// Styles for `.media__image--full` modified element
    }
  }

  @include m("new") {
    // Styles for `.media--new` midifier
  }
}

Pros

  • This version provides a friendly API that is easy to understand once you know what BEM is and how it works.

Cons

  • The logic is hidden behind mixins and unless you explicitly know what is going on, it is not that obvious that new selectors and classes are getting generated.
  • Single letter mixins are probably not a good idea as they make it hard to understand the purpose of the mixin. b and m could mean a lot of things.
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Humanified-BEM mixins

Lately, I read about a new BEM-like approach by Anders Schmidt Hansen. The idea is to hide the Block-Element-Modifier jargon behind a common vocabulary that makes sense when read out loud.

@mixin new($block) {
  @at-root .#{$block} {
    @content;
  }
}

@mixin has($element) {
  &__#{$element} {
    @content;
  }
}

@mixin when($modifier) {
  &--#{$modifier} {
    @content;
  }
}

In this case, the whole point is to hide the code behind carefully named mixins so that it looks like the code is telling a story so the new mixin actually happens to be useful.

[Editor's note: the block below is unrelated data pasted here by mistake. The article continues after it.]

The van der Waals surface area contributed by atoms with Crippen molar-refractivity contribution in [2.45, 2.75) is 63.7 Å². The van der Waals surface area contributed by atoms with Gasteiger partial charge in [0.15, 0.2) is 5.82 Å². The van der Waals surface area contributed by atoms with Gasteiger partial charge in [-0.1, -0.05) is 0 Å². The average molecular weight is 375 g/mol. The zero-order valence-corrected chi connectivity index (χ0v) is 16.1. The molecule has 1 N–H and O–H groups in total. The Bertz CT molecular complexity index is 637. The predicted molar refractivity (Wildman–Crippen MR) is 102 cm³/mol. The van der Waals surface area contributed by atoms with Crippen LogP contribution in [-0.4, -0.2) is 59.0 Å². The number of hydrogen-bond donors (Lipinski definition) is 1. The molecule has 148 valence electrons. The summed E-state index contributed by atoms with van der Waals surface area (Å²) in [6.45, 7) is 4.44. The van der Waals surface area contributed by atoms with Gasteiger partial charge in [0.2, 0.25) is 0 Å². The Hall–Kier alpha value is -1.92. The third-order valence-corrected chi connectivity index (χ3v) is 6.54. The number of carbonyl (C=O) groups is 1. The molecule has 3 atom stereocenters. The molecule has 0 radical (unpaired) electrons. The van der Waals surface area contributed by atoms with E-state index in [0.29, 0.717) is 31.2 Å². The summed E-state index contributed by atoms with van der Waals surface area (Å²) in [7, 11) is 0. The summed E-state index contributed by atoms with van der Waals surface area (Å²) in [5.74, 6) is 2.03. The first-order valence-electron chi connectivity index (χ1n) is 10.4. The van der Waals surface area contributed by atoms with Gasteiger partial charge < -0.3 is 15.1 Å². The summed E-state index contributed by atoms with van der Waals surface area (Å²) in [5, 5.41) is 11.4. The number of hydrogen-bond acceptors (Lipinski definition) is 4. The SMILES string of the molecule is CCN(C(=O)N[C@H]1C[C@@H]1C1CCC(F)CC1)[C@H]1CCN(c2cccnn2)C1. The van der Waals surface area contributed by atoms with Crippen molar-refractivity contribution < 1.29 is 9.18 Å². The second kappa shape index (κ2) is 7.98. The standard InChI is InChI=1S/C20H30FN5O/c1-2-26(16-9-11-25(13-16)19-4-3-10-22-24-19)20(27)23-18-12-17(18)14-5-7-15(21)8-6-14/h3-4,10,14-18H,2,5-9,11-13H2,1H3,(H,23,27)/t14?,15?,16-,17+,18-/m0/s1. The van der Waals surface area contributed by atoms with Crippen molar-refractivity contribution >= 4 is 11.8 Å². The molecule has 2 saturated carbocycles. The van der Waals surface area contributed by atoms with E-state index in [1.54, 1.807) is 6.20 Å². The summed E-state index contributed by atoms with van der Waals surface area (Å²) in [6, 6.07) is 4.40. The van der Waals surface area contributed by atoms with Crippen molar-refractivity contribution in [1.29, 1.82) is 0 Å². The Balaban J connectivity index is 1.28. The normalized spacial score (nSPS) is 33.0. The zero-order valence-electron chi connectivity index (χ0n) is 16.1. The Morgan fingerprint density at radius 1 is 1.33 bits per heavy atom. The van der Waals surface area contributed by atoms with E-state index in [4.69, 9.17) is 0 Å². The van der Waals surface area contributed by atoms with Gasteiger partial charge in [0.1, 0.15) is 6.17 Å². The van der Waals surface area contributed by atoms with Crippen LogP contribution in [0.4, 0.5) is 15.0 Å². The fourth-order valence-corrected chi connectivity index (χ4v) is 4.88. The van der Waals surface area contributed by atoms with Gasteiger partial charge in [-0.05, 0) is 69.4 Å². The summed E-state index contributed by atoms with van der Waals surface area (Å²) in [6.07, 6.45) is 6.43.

@include new("media") {
  // Styles for `.media` block

  @include has("image") {
    // Styles for `.media__image` element

    @include when("full") {
      // Styles for `.media__image--full` modified element
    }
  }

  @include when("new") {
    // Styles for `.media--new` midifier
  }
}

Anders goes a step further with is(..) and holds(..) mixins. The whole idea kind of reminds me of my when-inside(..) mixin to hide the & behind a human-friendly mixin when styling an element based on its upper context.

@mixin when-inside($selector) {
  #{$selector} & {
    @content;
  }
}

img {
  display: block;

  @include when-inside(".media-inline") {
    display: inline;
  }
}

Pros

  • This approach helps making the code more readable, kind of like when we started naming our stateful classes with a leading is- (popularised by SMACSS).
  • Still sticks with a specific methodology (in this case BEM), but makes it more friendly for the developers.

Cons

  • More mixins, more helpers, more things to learn for a steadier learning curve. Everybody does not like dealing with tons of mixins to write simple things such as CSS selectors.
  • This might be too much abstraction for some people; not everybody likes to read code the way they read English. It depends.

Final thoughts

Remember that using any of those techniques will prevent the selector codebase from being searchable since the selectors do not actually exist until they get generated by Sass. Adding a comment before selectors would solve the problem but then why not writing the selector directly in the first place?

Anyway folks, here are the most popular ways I know to write CSS selectors with the help of Sass and between you and I, I dislike them all. And not only for the searching issue, which is not that big of a deal to me.

I can see the problem they are trying to solve, but sometimes simple is better than DRY. Repeating a root selector is not that big of a deal, and not only does it make the code easier to read because of less nesting, it also sticks closer to CSS.